Jump to ContentJump to Main Navigation
Thinking about ThinkingWhat Kind of Conversation is Philosophy?$
Users without a subscription are not able to see the full content.

Adriaan T. Peperzak

Print publication date: 2012

Print ISBN-13: 9780823240173

Published to Fordham Scholarship Online: September 2012

DOI: 10.5422/fordham/9780823240173.001.0001

Show Summary Details
Page of

PRINTED FROM FORDHAM SCHOLARSHIP ONLINE (www.fordham.universitypressscholarship.com). (c) Copyright Fordham University Press, 2019. All Rights Reserved. An individual user may print out a PDF of a single chapter of a monograph in FSO for personal use.date: 16 October 2019

The Relevance of Intersubjectivity for First Philosophy and the History of Philosophy

The Relevance of Intersubjectivity for First Philosophy and the History of Philosophy

Chapter:
(p.38) Three The Relevance of Intersubjectivity for First Philosophy and the History of Philosophy
Source:
Thinking about Thinking
Author(s):

Adriaan T. Peperazak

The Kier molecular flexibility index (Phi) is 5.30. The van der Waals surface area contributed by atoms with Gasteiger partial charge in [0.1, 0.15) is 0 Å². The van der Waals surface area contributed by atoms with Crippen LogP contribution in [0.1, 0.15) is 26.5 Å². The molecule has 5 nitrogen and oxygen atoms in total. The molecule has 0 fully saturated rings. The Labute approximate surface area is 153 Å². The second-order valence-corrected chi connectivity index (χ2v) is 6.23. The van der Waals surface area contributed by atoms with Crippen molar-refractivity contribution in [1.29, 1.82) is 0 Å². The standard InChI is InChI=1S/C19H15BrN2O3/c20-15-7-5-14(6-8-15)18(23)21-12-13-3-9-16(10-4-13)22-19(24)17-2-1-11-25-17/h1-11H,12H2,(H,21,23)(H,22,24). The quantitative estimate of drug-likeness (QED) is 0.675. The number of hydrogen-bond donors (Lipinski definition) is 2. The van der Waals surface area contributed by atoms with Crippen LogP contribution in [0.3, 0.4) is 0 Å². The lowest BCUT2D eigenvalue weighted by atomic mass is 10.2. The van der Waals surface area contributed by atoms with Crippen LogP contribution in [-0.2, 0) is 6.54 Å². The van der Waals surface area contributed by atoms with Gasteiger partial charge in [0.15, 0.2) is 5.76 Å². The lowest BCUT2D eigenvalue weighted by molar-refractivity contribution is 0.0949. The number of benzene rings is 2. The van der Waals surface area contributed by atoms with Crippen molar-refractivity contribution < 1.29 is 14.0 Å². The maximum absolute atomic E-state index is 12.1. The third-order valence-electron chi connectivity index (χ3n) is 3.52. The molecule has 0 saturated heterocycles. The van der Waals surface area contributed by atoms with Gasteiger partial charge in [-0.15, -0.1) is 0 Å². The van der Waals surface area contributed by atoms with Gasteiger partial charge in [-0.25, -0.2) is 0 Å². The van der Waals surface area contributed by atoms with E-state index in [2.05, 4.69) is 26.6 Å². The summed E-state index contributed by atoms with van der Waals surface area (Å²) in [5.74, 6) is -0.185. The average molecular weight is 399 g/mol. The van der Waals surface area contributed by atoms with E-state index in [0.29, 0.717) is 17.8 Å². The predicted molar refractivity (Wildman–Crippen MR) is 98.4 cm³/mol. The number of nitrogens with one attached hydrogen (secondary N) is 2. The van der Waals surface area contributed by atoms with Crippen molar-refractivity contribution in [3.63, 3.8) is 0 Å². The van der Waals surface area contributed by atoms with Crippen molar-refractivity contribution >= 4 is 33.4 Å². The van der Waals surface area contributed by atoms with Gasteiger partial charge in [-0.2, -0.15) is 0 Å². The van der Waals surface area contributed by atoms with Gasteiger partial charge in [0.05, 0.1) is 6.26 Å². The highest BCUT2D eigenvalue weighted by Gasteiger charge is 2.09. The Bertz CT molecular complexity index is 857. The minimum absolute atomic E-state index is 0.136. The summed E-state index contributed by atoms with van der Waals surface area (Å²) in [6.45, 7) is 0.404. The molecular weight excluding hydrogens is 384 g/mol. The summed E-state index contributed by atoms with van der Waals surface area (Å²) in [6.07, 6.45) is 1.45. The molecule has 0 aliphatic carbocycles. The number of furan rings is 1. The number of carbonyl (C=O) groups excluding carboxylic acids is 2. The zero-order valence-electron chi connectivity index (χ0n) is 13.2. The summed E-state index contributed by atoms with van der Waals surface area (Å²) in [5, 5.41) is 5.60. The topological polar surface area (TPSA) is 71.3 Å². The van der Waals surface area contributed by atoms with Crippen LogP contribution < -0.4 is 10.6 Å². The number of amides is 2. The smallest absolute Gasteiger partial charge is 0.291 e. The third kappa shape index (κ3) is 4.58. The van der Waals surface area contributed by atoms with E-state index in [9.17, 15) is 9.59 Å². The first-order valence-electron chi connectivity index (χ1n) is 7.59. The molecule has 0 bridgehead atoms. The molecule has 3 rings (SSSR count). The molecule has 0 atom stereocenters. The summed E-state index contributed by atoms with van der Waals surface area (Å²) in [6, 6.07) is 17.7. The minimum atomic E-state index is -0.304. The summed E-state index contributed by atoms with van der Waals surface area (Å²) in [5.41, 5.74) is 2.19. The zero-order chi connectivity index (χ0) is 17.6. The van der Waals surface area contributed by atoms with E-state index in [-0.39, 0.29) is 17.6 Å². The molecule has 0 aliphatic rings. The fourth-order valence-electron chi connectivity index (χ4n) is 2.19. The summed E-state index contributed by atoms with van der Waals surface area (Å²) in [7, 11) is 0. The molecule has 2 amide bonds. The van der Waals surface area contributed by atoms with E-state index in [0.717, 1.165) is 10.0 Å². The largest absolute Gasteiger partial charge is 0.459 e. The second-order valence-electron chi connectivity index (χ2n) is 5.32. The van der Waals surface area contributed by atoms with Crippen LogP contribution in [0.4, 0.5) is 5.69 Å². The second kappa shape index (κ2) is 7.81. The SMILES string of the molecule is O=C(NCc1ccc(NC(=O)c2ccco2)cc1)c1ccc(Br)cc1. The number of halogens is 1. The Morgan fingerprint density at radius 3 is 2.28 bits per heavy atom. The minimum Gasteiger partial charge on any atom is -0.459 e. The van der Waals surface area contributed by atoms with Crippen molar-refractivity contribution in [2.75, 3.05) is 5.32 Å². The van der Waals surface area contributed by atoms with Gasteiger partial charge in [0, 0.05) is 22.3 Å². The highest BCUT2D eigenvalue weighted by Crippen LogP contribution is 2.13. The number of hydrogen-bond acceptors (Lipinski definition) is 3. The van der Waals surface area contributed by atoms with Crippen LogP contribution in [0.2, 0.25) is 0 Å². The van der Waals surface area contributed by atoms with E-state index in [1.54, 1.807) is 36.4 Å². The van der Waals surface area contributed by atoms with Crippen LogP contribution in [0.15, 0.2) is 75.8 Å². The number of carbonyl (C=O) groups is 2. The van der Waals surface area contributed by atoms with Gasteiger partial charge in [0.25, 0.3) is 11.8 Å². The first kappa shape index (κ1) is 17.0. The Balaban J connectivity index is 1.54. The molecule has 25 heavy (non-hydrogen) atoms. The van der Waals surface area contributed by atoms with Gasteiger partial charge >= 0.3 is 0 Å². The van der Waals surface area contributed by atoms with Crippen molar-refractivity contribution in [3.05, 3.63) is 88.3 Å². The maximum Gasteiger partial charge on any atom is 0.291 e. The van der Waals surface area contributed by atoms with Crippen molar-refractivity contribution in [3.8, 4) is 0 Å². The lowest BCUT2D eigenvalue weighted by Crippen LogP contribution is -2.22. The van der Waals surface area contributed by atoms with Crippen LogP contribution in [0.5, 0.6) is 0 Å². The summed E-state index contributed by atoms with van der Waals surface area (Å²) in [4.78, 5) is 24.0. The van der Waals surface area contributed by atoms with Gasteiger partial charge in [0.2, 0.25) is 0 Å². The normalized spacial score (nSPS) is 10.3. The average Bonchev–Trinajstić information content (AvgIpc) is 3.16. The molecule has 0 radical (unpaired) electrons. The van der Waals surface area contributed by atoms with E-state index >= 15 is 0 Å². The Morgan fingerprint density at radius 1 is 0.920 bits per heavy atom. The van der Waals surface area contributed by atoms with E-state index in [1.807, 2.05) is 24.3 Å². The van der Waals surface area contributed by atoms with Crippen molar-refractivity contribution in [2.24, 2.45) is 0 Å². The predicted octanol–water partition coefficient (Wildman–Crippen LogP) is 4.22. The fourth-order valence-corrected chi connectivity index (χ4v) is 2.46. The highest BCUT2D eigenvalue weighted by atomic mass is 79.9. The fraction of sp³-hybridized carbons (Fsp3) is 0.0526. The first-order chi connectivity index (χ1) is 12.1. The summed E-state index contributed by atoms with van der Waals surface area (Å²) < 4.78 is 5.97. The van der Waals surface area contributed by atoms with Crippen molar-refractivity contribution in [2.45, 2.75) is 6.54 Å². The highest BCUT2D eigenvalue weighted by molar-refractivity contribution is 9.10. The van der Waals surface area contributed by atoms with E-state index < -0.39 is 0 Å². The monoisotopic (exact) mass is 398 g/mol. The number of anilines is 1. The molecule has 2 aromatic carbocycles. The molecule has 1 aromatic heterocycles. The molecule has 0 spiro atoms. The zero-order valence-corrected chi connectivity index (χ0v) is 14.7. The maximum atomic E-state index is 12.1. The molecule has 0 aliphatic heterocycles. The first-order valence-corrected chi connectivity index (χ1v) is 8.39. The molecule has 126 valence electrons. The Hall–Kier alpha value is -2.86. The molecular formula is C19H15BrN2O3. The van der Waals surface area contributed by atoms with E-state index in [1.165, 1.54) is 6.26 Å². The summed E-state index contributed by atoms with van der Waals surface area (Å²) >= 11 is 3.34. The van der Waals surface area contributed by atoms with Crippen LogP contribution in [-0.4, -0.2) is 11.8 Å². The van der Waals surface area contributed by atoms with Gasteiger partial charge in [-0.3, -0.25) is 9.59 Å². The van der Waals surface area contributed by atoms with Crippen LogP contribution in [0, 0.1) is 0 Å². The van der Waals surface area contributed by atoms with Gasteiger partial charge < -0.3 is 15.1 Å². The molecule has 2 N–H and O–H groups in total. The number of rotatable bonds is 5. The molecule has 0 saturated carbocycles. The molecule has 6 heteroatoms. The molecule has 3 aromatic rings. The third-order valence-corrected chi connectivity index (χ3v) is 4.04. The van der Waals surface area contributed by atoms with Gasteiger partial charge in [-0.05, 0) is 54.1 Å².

Publisher:
Fordham University Press
DOI:10.5422/fordham/9780823240173.003.0003

The degree of philosophical proximity to truth corresponds to kinds of feeling and intuition or recognition, in which our desire for truth shows itself to be perhaps the only remaining power in our labyrinth. The possibility of hermeneutics implies not only a distance from which we can look back and down upon our being involved in an unchosen but shared past and present, but also a capacity for critical appropriation and at least a weak form of originality-through-transformation. In philosophy, this means that, as thinkers, we are able to convert a common heritage, including the traditions in which we are educated, into a new, personalized version of the Anonymous. A high degree of originality has been explained as the result of genius, inspiration, some voice from the outside, or some other force that is neither wholly common nor the author's private property. This chapter explores the relevance of intersubjectivity for first philosophy and the history of philosophy.

Keywords:   truth, history of philosophy, intersubjectivity, first philosophy, hermeneutics, Anonymous, originality

Fordham Scholarship Online requires a subscription or purchase to access the full text of books within the service. Public users can however freely search the site and view the abstracts and keywords for each book and chapter.

Please, subscribe or login to access full text content.

If you think you should have access to this title, please contact your librarian.

To troubleshoot, please check our FAQs , and if you can't find the answer there, please contact us .